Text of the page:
“For the wages of sin is death…” (Romans 6:23) Physical death is the consequence of sin entering the world. Because of sin we are also spiritually “dead in the trespasses and sins” (Ephesians 2:1) outside of Christ. And if left uncorrected, this leads to eternal separation from God, what Revelation calls “the second death” (Revelation 21:8).
Someone may ask, “Why can’t God just forgive us? Why should anyone die on account of sin, including Jesus?”
In explaining the meaning of the death of Christ, Paul states: “It was to show his righteousness at the present time, so that he might be just and the justifier of the one who has faith in Jesus” (Romans 3:26, ESV). God’s own character is at stake in this business of forgiveness.
Suppose a defendant has a trial before a judge. All the evidence points to the defendant being a criminal worthy of punishment, but the judge lets him off. We would not consider such a judge to be just. We would question his character.
In the same way, God’s own justice demanded a substitute, a sacrifice. Paul uses three key terms in his explanation of the death of Christ (Romans 3:21-26): justified, redemption, and propitiation (the NIV’s “sacrifice of atonement”).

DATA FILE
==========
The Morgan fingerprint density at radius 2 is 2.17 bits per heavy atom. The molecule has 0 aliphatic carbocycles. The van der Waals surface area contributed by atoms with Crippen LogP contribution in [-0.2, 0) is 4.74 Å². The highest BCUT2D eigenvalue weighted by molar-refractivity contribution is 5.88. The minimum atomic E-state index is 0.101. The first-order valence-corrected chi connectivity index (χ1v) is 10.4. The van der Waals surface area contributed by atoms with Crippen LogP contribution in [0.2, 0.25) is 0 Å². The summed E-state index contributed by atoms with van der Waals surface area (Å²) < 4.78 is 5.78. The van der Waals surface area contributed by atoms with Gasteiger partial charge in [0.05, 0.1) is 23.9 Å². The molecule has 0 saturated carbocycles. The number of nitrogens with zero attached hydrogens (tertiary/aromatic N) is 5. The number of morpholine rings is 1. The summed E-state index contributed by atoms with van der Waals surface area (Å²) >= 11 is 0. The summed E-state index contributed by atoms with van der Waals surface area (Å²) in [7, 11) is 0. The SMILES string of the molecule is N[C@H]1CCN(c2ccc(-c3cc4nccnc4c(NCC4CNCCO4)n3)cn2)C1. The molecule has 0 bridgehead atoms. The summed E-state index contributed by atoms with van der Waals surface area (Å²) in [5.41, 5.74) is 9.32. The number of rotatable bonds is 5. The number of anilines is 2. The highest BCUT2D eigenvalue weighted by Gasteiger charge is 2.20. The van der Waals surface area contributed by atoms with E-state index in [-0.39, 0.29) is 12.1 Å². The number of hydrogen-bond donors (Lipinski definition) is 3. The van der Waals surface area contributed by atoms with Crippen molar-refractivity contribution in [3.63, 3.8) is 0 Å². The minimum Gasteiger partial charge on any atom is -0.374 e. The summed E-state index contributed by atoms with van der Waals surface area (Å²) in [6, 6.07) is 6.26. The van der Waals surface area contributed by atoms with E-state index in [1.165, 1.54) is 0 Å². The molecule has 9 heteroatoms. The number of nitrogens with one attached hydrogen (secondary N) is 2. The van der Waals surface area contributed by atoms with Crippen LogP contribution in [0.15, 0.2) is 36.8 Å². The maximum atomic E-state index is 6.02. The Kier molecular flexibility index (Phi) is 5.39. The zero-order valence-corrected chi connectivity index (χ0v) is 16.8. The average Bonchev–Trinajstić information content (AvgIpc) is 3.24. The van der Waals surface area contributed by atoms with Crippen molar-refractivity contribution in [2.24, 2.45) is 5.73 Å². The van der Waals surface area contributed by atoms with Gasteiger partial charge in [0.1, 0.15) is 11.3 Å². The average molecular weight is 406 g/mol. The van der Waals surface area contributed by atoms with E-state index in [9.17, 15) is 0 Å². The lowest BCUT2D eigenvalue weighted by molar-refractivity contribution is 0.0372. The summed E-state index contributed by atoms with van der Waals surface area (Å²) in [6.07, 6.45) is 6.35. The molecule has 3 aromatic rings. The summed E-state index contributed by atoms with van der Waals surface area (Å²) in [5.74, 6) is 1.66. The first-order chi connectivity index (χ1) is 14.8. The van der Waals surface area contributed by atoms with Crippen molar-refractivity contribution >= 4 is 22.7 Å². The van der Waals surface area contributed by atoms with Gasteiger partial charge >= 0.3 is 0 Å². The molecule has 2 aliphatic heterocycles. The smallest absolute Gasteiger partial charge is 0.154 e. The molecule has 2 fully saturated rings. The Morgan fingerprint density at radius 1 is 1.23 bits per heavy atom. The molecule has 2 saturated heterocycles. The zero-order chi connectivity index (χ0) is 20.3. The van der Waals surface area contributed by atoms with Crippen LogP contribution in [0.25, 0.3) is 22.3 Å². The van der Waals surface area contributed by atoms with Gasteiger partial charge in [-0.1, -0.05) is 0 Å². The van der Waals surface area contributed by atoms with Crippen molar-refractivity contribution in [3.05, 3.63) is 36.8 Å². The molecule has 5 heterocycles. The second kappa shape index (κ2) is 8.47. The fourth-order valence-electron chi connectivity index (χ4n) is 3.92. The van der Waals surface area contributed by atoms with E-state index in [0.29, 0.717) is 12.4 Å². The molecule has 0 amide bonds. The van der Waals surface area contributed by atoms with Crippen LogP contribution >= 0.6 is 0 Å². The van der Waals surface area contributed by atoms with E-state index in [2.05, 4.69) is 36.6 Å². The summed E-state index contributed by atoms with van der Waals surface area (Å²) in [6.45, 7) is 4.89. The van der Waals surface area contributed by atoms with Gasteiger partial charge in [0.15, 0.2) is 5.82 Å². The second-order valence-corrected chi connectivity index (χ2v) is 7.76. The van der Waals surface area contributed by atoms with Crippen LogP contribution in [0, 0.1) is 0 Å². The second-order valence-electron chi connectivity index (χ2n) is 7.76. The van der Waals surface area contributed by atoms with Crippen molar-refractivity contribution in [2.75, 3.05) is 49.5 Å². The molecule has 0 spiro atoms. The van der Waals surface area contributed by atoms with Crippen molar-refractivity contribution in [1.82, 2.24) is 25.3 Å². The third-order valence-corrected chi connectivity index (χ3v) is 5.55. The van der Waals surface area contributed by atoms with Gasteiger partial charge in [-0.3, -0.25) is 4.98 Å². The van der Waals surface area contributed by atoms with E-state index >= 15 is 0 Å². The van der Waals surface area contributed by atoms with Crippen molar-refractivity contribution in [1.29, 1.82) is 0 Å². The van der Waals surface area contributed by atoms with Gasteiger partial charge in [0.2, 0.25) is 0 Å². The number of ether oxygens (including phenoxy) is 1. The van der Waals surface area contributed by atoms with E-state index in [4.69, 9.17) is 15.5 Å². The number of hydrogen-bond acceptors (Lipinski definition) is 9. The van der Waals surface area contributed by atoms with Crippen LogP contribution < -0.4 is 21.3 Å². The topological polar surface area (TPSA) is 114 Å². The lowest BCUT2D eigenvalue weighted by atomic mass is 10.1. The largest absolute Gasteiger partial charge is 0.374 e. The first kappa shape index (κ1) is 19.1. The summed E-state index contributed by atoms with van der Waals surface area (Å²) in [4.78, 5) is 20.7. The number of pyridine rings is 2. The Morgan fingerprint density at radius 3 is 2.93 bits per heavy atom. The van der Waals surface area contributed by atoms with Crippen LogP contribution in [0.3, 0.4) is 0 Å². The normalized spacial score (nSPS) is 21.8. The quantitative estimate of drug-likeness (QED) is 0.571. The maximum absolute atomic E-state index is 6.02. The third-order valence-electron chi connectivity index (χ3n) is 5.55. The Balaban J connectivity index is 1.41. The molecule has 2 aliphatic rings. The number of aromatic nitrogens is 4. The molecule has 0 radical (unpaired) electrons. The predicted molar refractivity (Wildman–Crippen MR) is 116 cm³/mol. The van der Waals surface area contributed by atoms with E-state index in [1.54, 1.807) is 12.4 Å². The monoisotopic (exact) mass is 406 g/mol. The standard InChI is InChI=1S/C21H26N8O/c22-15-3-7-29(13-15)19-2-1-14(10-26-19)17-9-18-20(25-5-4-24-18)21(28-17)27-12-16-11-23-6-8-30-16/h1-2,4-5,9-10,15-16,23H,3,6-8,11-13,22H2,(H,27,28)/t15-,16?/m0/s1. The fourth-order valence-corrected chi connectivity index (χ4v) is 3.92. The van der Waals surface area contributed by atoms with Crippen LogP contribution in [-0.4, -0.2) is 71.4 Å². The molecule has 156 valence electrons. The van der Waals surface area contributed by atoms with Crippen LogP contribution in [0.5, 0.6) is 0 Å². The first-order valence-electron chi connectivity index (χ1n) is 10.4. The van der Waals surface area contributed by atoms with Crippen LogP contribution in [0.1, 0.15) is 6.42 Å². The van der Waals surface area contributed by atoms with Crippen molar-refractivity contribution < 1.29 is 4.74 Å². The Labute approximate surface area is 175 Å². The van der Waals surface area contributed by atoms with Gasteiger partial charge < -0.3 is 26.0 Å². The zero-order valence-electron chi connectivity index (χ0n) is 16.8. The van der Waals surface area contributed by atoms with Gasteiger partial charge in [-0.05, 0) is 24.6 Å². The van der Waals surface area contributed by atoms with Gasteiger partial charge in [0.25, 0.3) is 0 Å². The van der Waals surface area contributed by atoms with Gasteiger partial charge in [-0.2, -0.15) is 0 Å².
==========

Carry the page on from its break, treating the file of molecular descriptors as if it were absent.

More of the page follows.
Propitiation is a sacrifice that averts wrath. Such a sacrifice satisfies the laws demands. It also involves substitution. The substitute takes our place and receives the wages of sin in our behalf.
Redemption is the payment of a price to set someone free. The debt owed is the wages of sin, which would lead to our eternal punishment. In the death of Christ, he paid our debt.
Justified is a law court term, the rendering of a favorable verdict. The charges are dropped against us in Christ, not because we are innocent, but because the demands of the law have been satisfied by our substitute. The debt we owe has been paid.
Humanity has a sin problem. If uncorrected, it leads to eternal separation from God. It even posed a problem for God: how to remain just and yet forgive. These problems find their solution in the death of Christ.